UPDATE: TN Ready testing vendor Questar released a statement Wednesday morning about the problems plaguing their systems that prevented some students from taking their tests. 

Brad Baumgartner, Chief Operating Officer for Questar said:

"At approximately 8:45am, CT Questar became aware of an issue that prevented students from logging on to or submitting tests. At this time, we are investigating the cause. Initial findings indicate it is external to our online delivery platform. We are working with our hosting vendor to determine the root cause and have taken necessary measures to allow students to resume successful testing. At this time, testing has resumed."

PREVIOUS STORY: Tennessee's student assessment test has had more problems and state lawmakers are fuming.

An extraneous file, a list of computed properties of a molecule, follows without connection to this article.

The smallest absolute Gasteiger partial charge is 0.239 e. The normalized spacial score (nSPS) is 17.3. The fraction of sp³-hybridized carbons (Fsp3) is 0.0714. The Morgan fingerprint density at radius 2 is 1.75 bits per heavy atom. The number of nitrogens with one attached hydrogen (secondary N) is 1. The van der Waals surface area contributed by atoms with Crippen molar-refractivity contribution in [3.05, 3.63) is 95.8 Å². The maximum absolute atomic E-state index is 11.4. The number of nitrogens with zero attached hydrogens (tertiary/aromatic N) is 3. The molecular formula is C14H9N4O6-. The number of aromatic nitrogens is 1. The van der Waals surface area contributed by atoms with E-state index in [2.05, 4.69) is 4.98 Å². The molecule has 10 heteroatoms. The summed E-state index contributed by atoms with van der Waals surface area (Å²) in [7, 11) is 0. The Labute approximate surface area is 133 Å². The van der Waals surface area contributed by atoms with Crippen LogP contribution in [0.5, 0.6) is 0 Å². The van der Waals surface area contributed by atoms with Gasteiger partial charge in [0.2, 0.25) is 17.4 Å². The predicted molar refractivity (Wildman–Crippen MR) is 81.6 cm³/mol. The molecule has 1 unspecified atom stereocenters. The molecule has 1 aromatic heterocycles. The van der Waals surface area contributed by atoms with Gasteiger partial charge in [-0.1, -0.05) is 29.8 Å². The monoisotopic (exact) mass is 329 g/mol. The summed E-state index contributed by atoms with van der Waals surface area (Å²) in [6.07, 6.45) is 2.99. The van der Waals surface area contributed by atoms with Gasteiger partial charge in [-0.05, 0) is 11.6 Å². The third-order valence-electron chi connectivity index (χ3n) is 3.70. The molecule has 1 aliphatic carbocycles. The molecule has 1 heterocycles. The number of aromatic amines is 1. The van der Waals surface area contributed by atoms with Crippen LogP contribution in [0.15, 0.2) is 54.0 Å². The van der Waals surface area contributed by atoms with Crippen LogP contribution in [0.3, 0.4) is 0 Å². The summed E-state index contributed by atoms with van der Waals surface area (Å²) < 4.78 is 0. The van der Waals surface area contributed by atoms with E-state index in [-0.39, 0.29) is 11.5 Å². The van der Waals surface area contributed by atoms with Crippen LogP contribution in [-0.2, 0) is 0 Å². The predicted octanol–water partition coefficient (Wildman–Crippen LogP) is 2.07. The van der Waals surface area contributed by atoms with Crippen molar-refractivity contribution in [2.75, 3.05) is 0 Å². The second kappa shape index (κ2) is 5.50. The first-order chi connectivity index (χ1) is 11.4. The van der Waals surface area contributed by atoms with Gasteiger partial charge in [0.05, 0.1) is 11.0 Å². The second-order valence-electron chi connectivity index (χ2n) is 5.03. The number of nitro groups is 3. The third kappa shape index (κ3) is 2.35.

State education officials announced on Tuesday that there appears to have been a deliberate attack of the computer system of the company that administers the online test. Education officials have stressed that no student data was compromised.

It is the latest issue with the TNReady test, which has been plagued with problems for the last few years, and one state lawmaker has vowed to make changes in the law before the General Assembly adjourns for the year.

Republican Rep. William Lamberth of Cottontown has filed amendments that would require the tests to be taken on paper. Lamberth also wants to make sure teachers are not evaluated based on any results from this year's test.

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